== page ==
Not surprisingly, winter was the time when the shape-shifting Attakapas were most feared. In the summer, it was said, they seemed to live as other human beings, content with small harvests and the food sources provided to them by their environment. Only the most brutal-natured of them remained in their animal forms all the time. But when the bare winter months came on, bringing in the damp Louisiana chill, sending fish to the bayou bottoms and making other animals scarce, it was believed that all Attakapas--men, women, and even children--lived constantly in their animal forms and were most to be feared.

As the short winter days gave on to long, moonlit nights, so the legends say, the Attakapas "Rugarou"--driven to frenzy with memories of starvation--would leave the swamp and traverse the low country nearby in search of humans to devour. More frightening still was the knowledge--especially among the Chitimacha and the Opelousas--that the beasts were not driven by fear alone; revenge, too, was ever-present in their hearts.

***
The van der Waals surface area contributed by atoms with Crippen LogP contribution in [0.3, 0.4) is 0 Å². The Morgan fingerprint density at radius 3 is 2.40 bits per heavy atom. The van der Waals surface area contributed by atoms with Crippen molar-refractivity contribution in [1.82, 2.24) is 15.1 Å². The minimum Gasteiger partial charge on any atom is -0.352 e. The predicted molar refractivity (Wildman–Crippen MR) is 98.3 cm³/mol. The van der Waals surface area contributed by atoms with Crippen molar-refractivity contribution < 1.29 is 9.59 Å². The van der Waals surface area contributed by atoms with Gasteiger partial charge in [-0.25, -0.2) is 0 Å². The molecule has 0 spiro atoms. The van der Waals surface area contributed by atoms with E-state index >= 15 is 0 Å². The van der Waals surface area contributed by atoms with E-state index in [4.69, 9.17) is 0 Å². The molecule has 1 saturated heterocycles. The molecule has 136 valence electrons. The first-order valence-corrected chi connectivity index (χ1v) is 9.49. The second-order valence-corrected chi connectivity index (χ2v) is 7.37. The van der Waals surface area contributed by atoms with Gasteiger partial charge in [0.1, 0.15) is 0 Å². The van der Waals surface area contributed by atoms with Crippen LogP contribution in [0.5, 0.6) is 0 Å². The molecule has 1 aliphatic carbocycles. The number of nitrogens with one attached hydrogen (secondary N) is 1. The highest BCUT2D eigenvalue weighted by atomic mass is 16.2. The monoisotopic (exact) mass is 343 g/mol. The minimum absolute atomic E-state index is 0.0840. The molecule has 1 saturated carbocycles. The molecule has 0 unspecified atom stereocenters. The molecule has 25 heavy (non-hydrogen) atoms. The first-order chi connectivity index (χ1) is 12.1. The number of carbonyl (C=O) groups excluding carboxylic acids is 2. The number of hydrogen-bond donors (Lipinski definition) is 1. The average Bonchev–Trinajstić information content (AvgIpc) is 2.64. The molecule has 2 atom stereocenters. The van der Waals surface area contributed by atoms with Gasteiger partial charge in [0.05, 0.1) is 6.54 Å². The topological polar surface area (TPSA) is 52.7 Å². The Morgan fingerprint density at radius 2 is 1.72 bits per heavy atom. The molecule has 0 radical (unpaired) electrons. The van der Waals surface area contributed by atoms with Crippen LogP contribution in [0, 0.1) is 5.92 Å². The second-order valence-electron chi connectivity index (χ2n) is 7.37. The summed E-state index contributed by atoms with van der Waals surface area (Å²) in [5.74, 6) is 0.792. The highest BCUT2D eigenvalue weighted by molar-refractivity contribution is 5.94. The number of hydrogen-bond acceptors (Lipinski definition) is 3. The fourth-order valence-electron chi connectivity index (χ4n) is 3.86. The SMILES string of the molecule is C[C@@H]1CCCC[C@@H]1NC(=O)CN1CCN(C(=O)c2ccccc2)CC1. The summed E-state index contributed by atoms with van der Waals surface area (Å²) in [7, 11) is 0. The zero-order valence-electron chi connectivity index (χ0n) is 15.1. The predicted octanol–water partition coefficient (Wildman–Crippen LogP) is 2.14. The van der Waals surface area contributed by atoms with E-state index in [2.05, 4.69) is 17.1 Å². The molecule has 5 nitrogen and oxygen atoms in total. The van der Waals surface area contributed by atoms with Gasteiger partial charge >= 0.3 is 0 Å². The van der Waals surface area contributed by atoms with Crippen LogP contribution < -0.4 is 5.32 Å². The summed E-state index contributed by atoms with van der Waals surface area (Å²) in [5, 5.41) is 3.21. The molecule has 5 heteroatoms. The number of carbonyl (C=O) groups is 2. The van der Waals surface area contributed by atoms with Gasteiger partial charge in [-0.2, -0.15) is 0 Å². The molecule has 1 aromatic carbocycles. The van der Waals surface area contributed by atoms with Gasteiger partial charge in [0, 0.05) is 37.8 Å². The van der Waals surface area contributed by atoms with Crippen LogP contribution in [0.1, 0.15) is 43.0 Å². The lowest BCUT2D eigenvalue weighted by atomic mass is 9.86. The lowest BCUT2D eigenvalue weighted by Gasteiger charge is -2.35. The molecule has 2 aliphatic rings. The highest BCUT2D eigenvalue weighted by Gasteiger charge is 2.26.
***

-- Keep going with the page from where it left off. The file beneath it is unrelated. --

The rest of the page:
Today the Chitimacha are the only tribe left who prosper in the area, though the Opelousas endure in lesser numbers. This, however, has done nothing to lull these ancient peoples into complacency, especially where the Rugarou is concerned. Fear still lingers among them, particularly when a cold, hard winter sets in and the dampness chills the bones. Then their thoughts turn to their long enemy, the Man-Eaters, the Attakapas, and they wonder if--or when--the Wolf Walkers will strike again.